An unlikely Trans-Pacific alliance? The UK’s case for CPTPP membership

Trade & Manufacturing

When the UK and Japan finalised their new Free Trade Agreement (FTA) this month, Tokyo made a point of insisting that the agreement was a stepping-stone to UK accession to the CPTPP, or Comprehensive and Progressive Agreement for Trans-Pacific Partnership. Joining the Asia-Pacific trade deal - which includes Japan, Australia and Canada among others - has long been a possibility for the UK government, but the idea has gained traction over the last few months. So will it happen, and what might it mean?

The clunkily acronymised ‘CPTPP’ is a multilateral FTA signed by 11 countries around the Pacific rim. It emerged from the ashes of the Trans-Pacific Partnership, from which the US withdrew in 2017. The salvaged text was repackaged as the CPTPP and entered into force in 2018, creating the third largest free trade zone after NAFTA and the EU.

Japan’s enthusiasm for UK accession comes from its desire to contain an increasingly assertive China, which was a key priority under former prime minister, Shinzo Abe. While the UK is no replacement for the US, bolstering the CPTPP would strengthen its original geostrategic aim of building a regional counterweight to China’s practices on regulation, IP discipline and digital trade.  

The UK also has its own reasons for considering the partnership. It is already pursuing bilateral FTAs with Australia, New Zealand and Canada, making CPTPP accession a plausible next step. The case for membership is partly economic, partly efficient, and partly strategic.

The economic argument is probably the weakest, as no official economic assessment has yet been conducted. Government publications often cite large trade figures to illustrate the UK trade and investment relationship with CPTPP members, but there is no projection of how this is likely to grow. We know from experience that trade liberalisation often delivers modest gains. The new UK-Japan FTA is predicted to increase UK GDP by just 0.07%, for example.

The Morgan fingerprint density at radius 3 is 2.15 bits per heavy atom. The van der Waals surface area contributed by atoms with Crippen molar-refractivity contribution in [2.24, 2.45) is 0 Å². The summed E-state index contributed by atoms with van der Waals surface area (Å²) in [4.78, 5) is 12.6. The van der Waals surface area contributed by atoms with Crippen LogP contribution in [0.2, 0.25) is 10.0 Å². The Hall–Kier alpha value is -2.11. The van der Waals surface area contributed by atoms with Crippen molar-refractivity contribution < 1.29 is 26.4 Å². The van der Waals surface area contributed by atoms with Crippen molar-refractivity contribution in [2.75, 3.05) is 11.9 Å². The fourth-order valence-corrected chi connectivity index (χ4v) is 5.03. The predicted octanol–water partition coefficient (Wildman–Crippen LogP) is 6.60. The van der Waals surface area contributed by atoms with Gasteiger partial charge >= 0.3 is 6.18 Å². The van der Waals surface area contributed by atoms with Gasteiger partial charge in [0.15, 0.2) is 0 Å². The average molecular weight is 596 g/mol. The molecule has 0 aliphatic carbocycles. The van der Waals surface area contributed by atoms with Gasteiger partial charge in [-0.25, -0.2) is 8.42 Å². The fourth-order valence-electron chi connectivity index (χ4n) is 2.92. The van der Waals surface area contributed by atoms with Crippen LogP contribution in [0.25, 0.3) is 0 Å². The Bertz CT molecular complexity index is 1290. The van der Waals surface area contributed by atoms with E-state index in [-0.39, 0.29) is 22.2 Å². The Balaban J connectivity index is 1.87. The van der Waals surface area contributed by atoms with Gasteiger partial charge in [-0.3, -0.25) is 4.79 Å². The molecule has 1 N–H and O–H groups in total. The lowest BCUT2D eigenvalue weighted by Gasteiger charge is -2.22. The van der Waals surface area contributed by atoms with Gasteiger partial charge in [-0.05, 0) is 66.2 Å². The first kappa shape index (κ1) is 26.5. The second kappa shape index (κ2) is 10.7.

The efficiency argument is simply that the CPTPP secures 11 arrangements in a single deal. This should not be overstated. The UK must conclude accession negotiations with all 11 members before signing up to the overarching framework. While the UK already has trade agreements in place with 3 CPTPP members (Chile, Peru and now Japan), the others will still need to be negotiated. The additional deals will not add much, and the benefits of policies like regional cumulation will be limited given the UK’s geography. Negotiations will not be politically straightforward either. While the CPTPP has none of the acute political sensitivity of the UK-US negotiation around regulation, it still bears enough of the US’ ‘not made in the EU’ stamp on regulatory disciplines to mean that UK negotiators will have to tread carefully.

The strategic case is in some ways the most interesting. It would be an interesting piece of UK positioning as it leaves the EU; the UK would be embedded in the regulatory diplomacy of the Asia-Pacific in a new way at a time when China is using initiatives like the Belt and Road to assert its own prerogatives. If the US ultimately returns to the CPTPP under Biden or a future president, a UK that had got there first would have an easier route to a deal with the US if the current negotiations do not produce one. 


For many UK businesses, joining the CPTPP no doubt seems far-fetched given the much bigger challenges of securing a Brexit deal. To be sure, the economic gains from membership would almost certainly be limited and UK exporters will probably stay sceptical. However, there is something of a geostrategic case to be made – and if it does not distract the UK from an EU deal and locking down its own versions of EU FTAs, then businesses have little to lose from London looking for ways to matter more in the Asia-Pacific. 

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